José Antonio Giménez

Ave, Caesar, Morituri Te Salutant

The values and sensations that used to be conveyed through the physical characteristics of the medium should not be replaced by a void now.

Read in spanish
¿La muerte del papel?

With Ana Yago, creative director of Sanserif Creatius 

Although it is generally believed that this sentence was pronounced by the gladiators before the circus show begun, we only have records of its usage during the celebration of the naumachia (naval combat) in honor of emperor Claudius. And it was not even the gladiators that said it, but rather those who where sentenced to death.

Such misperceptions abound in history. At present, the phrase is used with a sarcastic or dramatic tone when one is about to take a risk and unsure of success. So let us use this ritual pronouncement today which the gladiators supposedly addressed to the emperor before the fight.

Today we know that paper is neither the best not the fastest means of communication, but it is an ideal medium to communicate “values” that cannot be attained by other formats. The type of paper, weight, the selected ink, and so on. At times, these convey as much or even more than the contents themselves.

We said the same about books. Even of commercial catalogues. Nevertheless, we need to be conscious of the fact that as designers, our livelihood is determined by the public and the audience has not given us the thumbs down. I wish they had, this would have forced us to drop our weapons to the floor.

The masses have left their thumbs in a horizontal position and with a series of movements aiming at the body have signaled the point where we are to deliver the fatal blow. There is no turning back, society has decreed the death of paper as the universal means of expression. And this is not a misperception. We just need to take a look around us to know this is true.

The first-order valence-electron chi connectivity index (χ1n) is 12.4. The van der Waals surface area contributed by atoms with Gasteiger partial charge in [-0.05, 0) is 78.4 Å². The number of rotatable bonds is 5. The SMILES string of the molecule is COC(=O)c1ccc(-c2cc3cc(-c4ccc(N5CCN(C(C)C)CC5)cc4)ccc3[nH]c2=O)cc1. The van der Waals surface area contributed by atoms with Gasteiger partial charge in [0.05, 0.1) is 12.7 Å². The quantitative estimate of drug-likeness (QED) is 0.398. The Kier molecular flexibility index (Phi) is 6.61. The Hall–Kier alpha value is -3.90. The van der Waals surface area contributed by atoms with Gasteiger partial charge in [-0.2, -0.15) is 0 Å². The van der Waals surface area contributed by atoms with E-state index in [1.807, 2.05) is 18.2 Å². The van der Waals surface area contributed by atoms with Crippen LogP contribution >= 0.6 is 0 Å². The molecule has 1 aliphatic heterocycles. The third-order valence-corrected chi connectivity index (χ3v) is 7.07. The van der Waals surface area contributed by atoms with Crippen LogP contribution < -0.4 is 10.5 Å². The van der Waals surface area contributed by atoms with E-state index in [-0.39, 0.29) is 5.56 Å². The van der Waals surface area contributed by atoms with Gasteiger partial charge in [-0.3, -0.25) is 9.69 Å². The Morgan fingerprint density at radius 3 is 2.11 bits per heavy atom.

Newspapers are closing down, or they appear less in the streets. Others have become a weekend-only routine. Each day an increasing number of eyes gaze at the screen rather than the paper. Some are investing in infographics to try to keep their heads above water. Others think salvation will be found in making them more like magazines, reducing their contents to include more pictures and insubstantial texts as a way to connect with a younger audience. Sad, but true. The only reality is that “readers” are dying, and the recovery rate is very low.

Some of the major papers worldwide are investing in their online presence. Some even estimate they could keep their newsrooms afloat with the advertising feeds in this new space. They are fooling themselves. A newspaper is an enterprise that has to be profitable, not just keep its staff employed. Particularly when such staff are unprepared to face a technology that has overhauled the field.

What the situation calls for, is not journalists or infographic designers, or programmers, but Renaissance men and women with a holistic grasp on the news item, capable of picturing it in the page with its telegraphic text peppered with drawings, graphics and tables… as a whole, one that can be taken in in less than a minute. All of it done in a single day, and rehashed at least twice or thrice so the company can make a profit.